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Egypt, Turkey compete for military foothold in Kenya

Egypt and Turkey are vying for presence in Kenya, with both countries seeking to consolidate their relations at all economic, technological and industrial levels with the African country.
Erogan kenya

CAIRO — On Dec. 9, Lt. Gen. Abdel Moneim Al-Terras, chairman of Egypt’s Arab Organization of Industrialization, received a Kenyan delegation, headed by Maj. Gen. Carlos Kahariri, the director of the Kenya National Defense College.

For the first time, both sides agreed to the localization of Egypt’s arms industry technology in Kenya, and to support the local Kenyan industry at the defense and civil levels. Terras said that the organization will place all its expertise, human and technological capabilities in cooperation and partnership with Kenya.

Egypt’s efforts for cooperation with Kenya are not limited to the military field. On Dec. 5, Alaa al-Wakeel, head of the Africa Committee and a member of the Board of Directors of the Export Council for Food Industries, said during a press conference the council is organizing a trade mission to Kenya in January. 

Maj. Gen. Mohamed al-Zallat, head of the Industrial Development Authority, said that Egypt seeks to enhance industrial cooperation with Kenya and develop economic ties between the two countries.

These Egyptian moves follow similar Turkish efforts to improve relations with Kenya.

On June 4, Turkey’s Qatamercilar for Defense Industries announced an agreement to export 118 four-wheel drive armored vehicles to Kenya, making Kenya the third African country to import Turkish armored vehicles.

Maj. Gen. Nasr Salem, former head of the Armed Forces reconnaissance apparatus and advisor at Nasser Military Academy, told Al-Monitor that Egypt has recently moved to support production and export of weapons abroad, and marketing its defense products through EDEX 2021This is a new trend for Egypt in the past few years, he said, with the aim of entering the African arms markets.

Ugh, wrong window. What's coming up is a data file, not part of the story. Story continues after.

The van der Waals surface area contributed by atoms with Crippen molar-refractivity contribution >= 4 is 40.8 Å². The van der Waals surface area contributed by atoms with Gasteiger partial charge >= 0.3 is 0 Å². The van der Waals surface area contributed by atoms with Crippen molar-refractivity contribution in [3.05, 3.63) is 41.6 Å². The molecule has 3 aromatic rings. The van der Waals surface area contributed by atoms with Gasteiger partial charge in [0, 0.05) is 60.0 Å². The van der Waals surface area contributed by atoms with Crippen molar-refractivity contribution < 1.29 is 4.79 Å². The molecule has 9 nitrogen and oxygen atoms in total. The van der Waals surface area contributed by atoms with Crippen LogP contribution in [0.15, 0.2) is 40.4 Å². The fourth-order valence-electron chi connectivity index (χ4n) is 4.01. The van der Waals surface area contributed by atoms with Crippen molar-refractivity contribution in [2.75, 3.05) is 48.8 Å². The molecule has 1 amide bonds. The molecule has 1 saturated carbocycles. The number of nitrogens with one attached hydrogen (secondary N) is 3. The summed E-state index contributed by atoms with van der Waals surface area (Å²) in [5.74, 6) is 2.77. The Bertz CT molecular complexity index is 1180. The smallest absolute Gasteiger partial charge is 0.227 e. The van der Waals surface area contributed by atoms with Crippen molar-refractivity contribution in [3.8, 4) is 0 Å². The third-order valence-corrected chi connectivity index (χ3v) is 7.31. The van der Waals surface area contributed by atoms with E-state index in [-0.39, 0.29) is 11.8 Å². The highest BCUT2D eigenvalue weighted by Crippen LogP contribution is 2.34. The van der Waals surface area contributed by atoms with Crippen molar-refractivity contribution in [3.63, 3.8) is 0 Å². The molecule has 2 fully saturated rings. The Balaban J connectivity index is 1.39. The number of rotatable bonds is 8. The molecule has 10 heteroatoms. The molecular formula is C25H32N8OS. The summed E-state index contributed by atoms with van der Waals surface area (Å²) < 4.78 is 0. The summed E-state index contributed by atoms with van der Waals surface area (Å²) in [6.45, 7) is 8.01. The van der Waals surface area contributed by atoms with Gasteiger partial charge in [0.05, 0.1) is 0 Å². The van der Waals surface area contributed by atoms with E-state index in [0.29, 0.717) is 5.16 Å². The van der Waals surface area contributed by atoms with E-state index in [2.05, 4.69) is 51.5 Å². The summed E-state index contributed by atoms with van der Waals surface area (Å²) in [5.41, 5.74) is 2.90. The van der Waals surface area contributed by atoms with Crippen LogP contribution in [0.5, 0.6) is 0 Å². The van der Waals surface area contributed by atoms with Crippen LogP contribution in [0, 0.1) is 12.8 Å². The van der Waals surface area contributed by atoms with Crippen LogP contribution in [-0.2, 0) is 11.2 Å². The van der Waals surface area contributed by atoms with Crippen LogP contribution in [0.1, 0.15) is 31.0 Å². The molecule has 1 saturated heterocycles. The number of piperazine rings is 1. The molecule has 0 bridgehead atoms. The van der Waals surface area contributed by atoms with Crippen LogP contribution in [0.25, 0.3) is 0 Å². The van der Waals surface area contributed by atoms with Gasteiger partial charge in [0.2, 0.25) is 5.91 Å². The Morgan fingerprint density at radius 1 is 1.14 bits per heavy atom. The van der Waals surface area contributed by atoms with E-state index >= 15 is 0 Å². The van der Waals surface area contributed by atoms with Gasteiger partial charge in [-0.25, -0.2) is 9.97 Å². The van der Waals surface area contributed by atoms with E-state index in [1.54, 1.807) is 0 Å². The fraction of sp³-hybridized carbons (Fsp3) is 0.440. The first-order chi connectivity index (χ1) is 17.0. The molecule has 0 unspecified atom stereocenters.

Salem added that Turkey’s success in selling drones and armored vehicles to African nations has prompted Egypt to follow suit. Ankara's goal of a military and economic foothold in the Horn of Africa threatens Egyptian national security, given the paramount importance of that area to the stability and navigation in the Suez Canal.

On Aug. 18, Ethiopian Prime Minister Abiy Ahmed signed an agreement with Turkish President Recep Tayyip Erdogan for cooperation in the military sector between the two countries, and on Oct. 17, an official Turkish source told Reuters that Morocco and Ethiopia had submitted official requests to Turkey to purchase Turkish Bayraktar TB2 drones. On July 30, Sheikh Muhammad Akhtar, head of the Kenyan Islamic Endowment, expressed full support for Turkey, the Turkish people and Erdogan.

Salem believes that Egypt’s entry in the Kenyan arms market will help crowd out Turkish influence and gain Kenya’s support in the Grand Ethiopian Renaissance Dam (GERD) crisis. On Nov. 27, the Ethiopian Minister of Water and Energy Habtamu Itefa said the construction works on GERD are ongoing, according to the plan established to generate electric power as soon as possible, despite the fact that negotiations have been suspended between Egypt, Sudan and Ethiopia for months.

Kenya is also seen as the United States’ traditional ally in the Horn of Africa, particularly since Ethiopia now needs reconstruction from the war. Therefore, winning Kenya over means further rapprochement with Washington for Egypt. On Oct. 12, US President Joe Biden received his Kenyan counterpart Uhuru Kenyatta at the White House.

Maj. Gen. Ahmed al-Awadi, head of the Defense Committee in the Egyptian parliament, told Al-Monitor that the unprecedented Egyptian-Kenyan cooperation comes within Cairo’s strategy “to support its brothers in the African continent and the Nile Basin countries.”

Awadi said that Egypt’s efforts to build stronger ties with African countries in general and not just Kenya, is evident through the military agreement recently concluded with several African states.

On March 2, Egypt and Sudan signed a military cooperation agreement, following the visit of the Chief of Staff of the Egyptian Army, Lt. Gen. Mohamed Farid, to the Sudanese capital, Khartoum.

On April 8, Egypt and Uganda signed a military intelligence cooperation agreement to exchange information at the Ugandan intelligence headquarters in the capital, Kampala. And on April 10, Egypt also signed a military cooperation agreement with Burundi.